On shedding low-paying clients
A couple of my well-meaning journalism peers recently sent me information about some freelance gigs. Because I’ve cultivated a (hopefully good!) reputation as a freelancer, I regularly get approached for freelance opportunities. Which is great, considering I was fighting for them and still am fighting for them now.
Sometimes, they’re really great gigs that pay well, are interesting and would have been out of my reach had I gotten the connection. Other times, they’ll send me gigs that are interesting but don’t pay well or don’t pay in a timely fashion.
In the past, I would’ve gobbled up lower-paying freelance opportunities. As a young writer, I understood—though I didn’t love—that I had to “pay my dues.” While freelancing enabled me to write stories I was passionate about, it was rare to write stories I loved for great pay.
These days, I’ve been thinking a lot about my future. Specifically, I’ve been thinking about my earnings goals and how I’ll get there. I’m not sure if I’ll freelance forever, and I’m not sure if I’ll work a full-time job someday. But I have been thinking about buying a home, getting out of my student loan debt and living more comfortably.
And on the flipside of that, writing a bunch of short stories for low pay makes you feel like you’re on a hamster wheel. When you factor in the time it takes to find, pitch and execute the stories, lower flat-fee stories don’t feel worth the energy. And while cranking out a bunch of content at a higher volume may make you a more efficient creator, I worry that it’ll make your work suffer.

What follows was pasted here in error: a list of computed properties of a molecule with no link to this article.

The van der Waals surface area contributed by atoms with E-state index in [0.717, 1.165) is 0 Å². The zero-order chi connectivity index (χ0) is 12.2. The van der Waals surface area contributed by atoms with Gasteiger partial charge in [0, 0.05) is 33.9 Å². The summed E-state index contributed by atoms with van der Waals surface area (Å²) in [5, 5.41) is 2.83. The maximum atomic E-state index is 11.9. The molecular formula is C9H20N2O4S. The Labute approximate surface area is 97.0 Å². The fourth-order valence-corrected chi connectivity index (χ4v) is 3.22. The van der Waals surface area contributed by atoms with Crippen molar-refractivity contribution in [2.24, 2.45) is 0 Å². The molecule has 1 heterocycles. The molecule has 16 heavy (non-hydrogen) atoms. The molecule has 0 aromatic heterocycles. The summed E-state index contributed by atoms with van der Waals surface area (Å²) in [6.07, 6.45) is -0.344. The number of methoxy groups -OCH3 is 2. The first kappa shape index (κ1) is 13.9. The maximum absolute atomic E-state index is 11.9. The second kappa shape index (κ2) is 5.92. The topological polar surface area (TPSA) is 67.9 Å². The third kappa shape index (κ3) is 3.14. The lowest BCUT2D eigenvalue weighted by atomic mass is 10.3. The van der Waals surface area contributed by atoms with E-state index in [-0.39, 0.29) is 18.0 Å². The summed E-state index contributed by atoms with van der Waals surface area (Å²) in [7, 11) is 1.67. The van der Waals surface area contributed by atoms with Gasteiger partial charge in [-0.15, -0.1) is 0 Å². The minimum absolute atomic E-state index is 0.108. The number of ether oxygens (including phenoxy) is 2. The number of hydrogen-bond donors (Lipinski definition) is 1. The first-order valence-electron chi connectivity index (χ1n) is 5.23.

So at this point, I’ve been pulling back on the lower-paying stories that require more effort and concentrating on high-value clients, meaning clients who pay a reasonable per-word, per hour or high flat fee rate. By pulling back, I mean pitching less or turning down projects that aren’t paying enough for estimated work involved.
I know some readers at this point are like, “wait, why are you turning down work?” But hear me out! Aside from wanting to earn what I’m worth and not letting my writing quality suffer, I also want to make sure I don’t burn out. If you’re doing a bunch of low-paying stories and stressing out on how to make ends meet, you’re not going to have a lot of energy to find great untold stories and you might feel like the stories you’re cranking out aren’t that meaningful. As I'm writing this on the eve of Labor Day, a day when we reflect on the impact of the labor movement, I'm thinking about how to best use my resources for putting out my best work and preserving my mental and physical health.
From here on out, I want to write to make a life, not write to make a living.
How do you turn down low-paying clients? Are you still transitioning from low-paying clients to higher paying ones? (If so, no shame! We’ve all have to start somewhere). Tell me in the comments or email me at firstname.lastname@example.org.